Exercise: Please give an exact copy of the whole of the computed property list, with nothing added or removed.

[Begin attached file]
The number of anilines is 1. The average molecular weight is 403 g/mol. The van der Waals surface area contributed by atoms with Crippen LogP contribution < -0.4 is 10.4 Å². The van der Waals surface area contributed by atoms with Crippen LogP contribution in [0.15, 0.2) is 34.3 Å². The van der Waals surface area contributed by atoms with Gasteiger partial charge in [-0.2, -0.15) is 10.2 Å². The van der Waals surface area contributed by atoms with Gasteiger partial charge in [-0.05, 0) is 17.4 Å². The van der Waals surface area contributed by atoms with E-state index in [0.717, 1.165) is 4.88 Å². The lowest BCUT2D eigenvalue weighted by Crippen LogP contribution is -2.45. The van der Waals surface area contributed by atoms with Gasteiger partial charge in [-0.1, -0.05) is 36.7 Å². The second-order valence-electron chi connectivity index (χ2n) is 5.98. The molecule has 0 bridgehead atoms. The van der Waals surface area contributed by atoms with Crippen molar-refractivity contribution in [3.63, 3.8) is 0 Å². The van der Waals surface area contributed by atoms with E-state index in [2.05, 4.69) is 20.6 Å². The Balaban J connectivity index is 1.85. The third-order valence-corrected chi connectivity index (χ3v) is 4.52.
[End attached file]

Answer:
The number of anilines is 1. The average molecular weight is 403 g/mol. The van der Waals surface area contributed by atoms with Crippen LogP contribution < -0.4 is 10.4 Å². The van der Waals surface area contributed by atoms with Crippen LogP contribution in [0.15, 0.2) is 34.3 Å². The van der Waals surface area contributed by atoms with Gasteiger partial charge in [-0.2, -0.15) is 10.2 Å². The van der Waals surface area contributed by atoms with Gasteiger partial charge in [-0.05, 0) is 17.4 Å². The van der Waals surface area contributed by atoms with E-state index in [0.717, 1.165) is 4.88 Å². The lowest BCUT2D eigenvalue weighted by Crippen LogP contribution is -2.45. The van der Waals surface area contributed by atoms with Gasteiger partial charge in [-0.1, -0.05) is 36.7 Å². The second-order valence-electron chi connectivity index (χ2n) is 5.98. The molecule has 0 bridgehead atoms. The van der Waals surface area contributed by atoms with Crippen molar-refractivity contribution in [3.63, 3.8) is 0 Å². The van der Waals surface area contributed by atoms with E-state index in [2.05, 4.69) is 20.6 Å². The Balaban J connectivity index is 1.85. The third-order valence-corrected chi connectivity index (χ3v) is 4.52.